Comment : occasional articles about life in and about the Church
Helpful Information from Cathedrals
Have you heard of an organisation called Cathedrals Plus? No? Well, it’s a charity that provides a forum for those responsible for the care and welcome of pilgrims, tourists and visitors at places of Christian worship – specifically cathedrals, abbeys, shrines and major churches. It was formed in 1981 and previously known as The Pilgrims’ Association. The Cathedrals Plus website informs us that: “Today our cathedrals are still at the centre of the Christian Life of the area, still serving their local communities and the thousands of people who visit them each year from all parts of the world.” The Charity Commission declares their activities to be: “Helping cathedrals, abbeys and other greater Christian churches meet the educational and visiting needs of pilgrims, worshippers and visitors.” It sounds a worthy mission. The phrase we might bring out from this statement are: 'helping cathedrals ... meet the ... needs of ... worshippers.'
Most of the Anglican cathedrals in England and Wales (75% in fact) are members of Cathedrals Plus, so their collective Deans and Chapters clearly support and promote these activities – being likely to benefit from their mutual exchange of ideas and initiatives. There is just one thing that I, personally, would ask of these Anglican cathedrals and - for these purposes - the other 25% who are not members: could they please provide assistance to Traditionalist worshippers in a small way? The provision of some additional information would greatly help those of us who find themselves either in or near to a cathedral city on a Sunday morning and wishing to attend a Eucharist. The additional information? Identifying, by name, the celebrants at each Eucharist on Sundays.
I recently conducted a survey of published details for Eucharist services of all forty-eight Anglican cathedrals in England and Wales. The results: a quarter of cathedrals (12) name the ‘President’ or ‘Celebrant’ at every Sunday Eucharist; just over a tenth [that’s five cathedrals] name the ‘President’ or ‘Celebrant’ at only the main Eucharist (average time 10.30 am); yet more than 60% of cathedrals (29) make no mention at all of either the ‘President’ or ‘Celebrant’. Surprisingly, two cathedrals had no details at all [other than the ‘usual times’] of their Sunday services. Chester Cathedral no longer upload their weekly music sheet to their website (you have to email them to obtain a copy) and Blackburn Cathedral’s latest diary sheet was dated May 2015 when I visited their website on 12 July.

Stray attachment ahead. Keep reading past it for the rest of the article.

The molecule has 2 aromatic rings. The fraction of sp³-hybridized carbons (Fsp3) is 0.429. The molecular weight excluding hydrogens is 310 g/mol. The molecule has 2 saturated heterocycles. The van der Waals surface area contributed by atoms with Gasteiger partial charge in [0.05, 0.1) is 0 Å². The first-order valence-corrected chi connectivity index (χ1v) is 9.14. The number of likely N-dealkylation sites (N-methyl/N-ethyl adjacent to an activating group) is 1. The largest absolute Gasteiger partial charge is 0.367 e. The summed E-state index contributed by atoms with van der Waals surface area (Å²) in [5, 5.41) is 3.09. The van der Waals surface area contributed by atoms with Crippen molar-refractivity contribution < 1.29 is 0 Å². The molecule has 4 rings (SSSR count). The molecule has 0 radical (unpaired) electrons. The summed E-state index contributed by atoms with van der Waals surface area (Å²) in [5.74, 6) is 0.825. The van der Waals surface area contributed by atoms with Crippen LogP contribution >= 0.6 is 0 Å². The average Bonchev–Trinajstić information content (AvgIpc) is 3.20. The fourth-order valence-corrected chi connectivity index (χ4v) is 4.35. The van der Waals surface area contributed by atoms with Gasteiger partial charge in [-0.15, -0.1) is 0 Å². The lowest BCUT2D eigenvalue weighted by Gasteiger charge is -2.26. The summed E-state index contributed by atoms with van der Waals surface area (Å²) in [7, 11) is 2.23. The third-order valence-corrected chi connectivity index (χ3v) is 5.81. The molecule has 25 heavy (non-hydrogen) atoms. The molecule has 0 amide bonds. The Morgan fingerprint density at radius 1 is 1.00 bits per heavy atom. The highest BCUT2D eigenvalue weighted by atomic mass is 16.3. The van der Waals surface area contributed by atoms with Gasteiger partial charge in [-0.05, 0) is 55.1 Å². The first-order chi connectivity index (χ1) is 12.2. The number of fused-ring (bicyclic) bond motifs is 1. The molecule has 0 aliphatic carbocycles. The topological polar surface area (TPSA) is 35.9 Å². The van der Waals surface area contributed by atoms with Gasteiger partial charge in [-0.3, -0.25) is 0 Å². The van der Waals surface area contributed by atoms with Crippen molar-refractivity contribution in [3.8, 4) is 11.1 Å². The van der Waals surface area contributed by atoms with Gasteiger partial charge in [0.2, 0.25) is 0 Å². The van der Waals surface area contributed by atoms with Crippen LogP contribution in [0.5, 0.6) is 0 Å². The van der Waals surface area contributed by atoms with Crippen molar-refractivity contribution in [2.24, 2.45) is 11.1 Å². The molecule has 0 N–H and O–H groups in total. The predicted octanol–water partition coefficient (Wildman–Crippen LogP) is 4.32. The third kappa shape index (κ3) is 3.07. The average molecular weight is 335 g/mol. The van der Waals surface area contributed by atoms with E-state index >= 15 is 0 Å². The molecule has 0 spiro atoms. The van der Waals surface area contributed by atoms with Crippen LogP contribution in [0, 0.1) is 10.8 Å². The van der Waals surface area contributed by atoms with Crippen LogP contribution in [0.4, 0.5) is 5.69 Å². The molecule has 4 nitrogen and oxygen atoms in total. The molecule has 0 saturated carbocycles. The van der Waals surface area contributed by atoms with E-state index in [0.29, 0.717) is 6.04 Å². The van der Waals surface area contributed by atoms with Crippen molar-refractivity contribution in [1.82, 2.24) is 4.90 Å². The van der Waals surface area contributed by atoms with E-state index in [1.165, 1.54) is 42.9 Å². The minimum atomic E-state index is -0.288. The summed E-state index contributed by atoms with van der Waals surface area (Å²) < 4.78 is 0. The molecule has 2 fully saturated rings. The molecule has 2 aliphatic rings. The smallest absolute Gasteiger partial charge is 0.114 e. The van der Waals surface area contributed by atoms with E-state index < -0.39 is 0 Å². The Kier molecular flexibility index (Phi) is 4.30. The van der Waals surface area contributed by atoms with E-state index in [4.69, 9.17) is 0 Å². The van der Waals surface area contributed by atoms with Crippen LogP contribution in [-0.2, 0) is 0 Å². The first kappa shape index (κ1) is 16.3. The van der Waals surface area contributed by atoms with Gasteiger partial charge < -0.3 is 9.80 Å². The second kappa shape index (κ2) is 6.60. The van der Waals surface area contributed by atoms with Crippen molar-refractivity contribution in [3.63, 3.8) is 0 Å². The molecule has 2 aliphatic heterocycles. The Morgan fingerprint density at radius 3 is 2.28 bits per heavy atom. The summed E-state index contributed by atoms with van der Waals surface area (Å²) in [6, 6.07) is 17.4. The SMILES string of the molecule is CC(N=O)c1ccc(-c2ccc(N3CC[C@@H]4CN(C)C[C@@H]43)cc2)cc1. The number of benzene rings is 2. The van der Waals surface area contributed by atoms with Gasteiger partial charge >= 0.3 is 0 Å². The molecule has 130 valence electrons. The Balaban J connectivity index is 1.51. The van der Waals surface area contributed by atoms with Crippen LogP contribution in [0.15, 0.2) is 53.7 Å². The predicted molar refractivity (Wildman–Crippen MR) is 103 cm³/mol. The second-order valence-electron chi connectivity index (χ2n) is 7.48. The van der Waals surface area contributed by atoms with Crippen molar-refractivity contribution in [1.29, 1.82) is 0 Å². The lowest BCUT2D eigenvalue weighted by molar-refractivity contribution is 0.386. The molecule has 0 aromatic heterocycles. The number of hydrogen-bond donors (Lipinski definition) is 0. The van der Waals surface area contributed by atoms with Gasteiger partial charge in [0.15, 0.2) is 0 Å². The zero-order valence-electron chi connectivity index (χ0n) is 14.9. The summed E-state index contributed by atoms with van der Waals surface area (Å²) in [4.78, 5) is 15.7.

The situation, however, is not entirely clear from some of the cathedrals who do provide names: those using the term ‘President’ could, of course, mean that a particular Eucharist is concelebrated. Furthermore, presented with celebrants names such as Canon Sam Corley [in Bradford] or Canon Chris Barber [in Ely] may require a bit of an internet ‘identity’ search beforehand. Encouragingly, two cathedrals - Bradford and Monmouth - have improved their information about services [since a similar survey I conducted six months previously] and now name all celebrants of the Eucharist on Sunday. I am, however, proud to present my “Palme d’Or” award to five cathedrals who not only publish the name of celebrants on Sundays, but also those for every weekday Eucharist. These are Durham, Lichfield, Newcastle, Ripon and Wakefield Cathedrals. Thank you and well done!
With more than 91% of cathedrals already providing the name of the preacher at their main Eucharist on Sundays, surely it wouldn’t be too difficult to include the name of celebrants at each Sunday Eucharist? Many of these appear to be in some form of pre-planned rota anyway. Perhaps Cathedrals Plus might like to promote the very helpful initiative of the ‘golden five’ (mentioned above) amongst the other Deans and Chapters?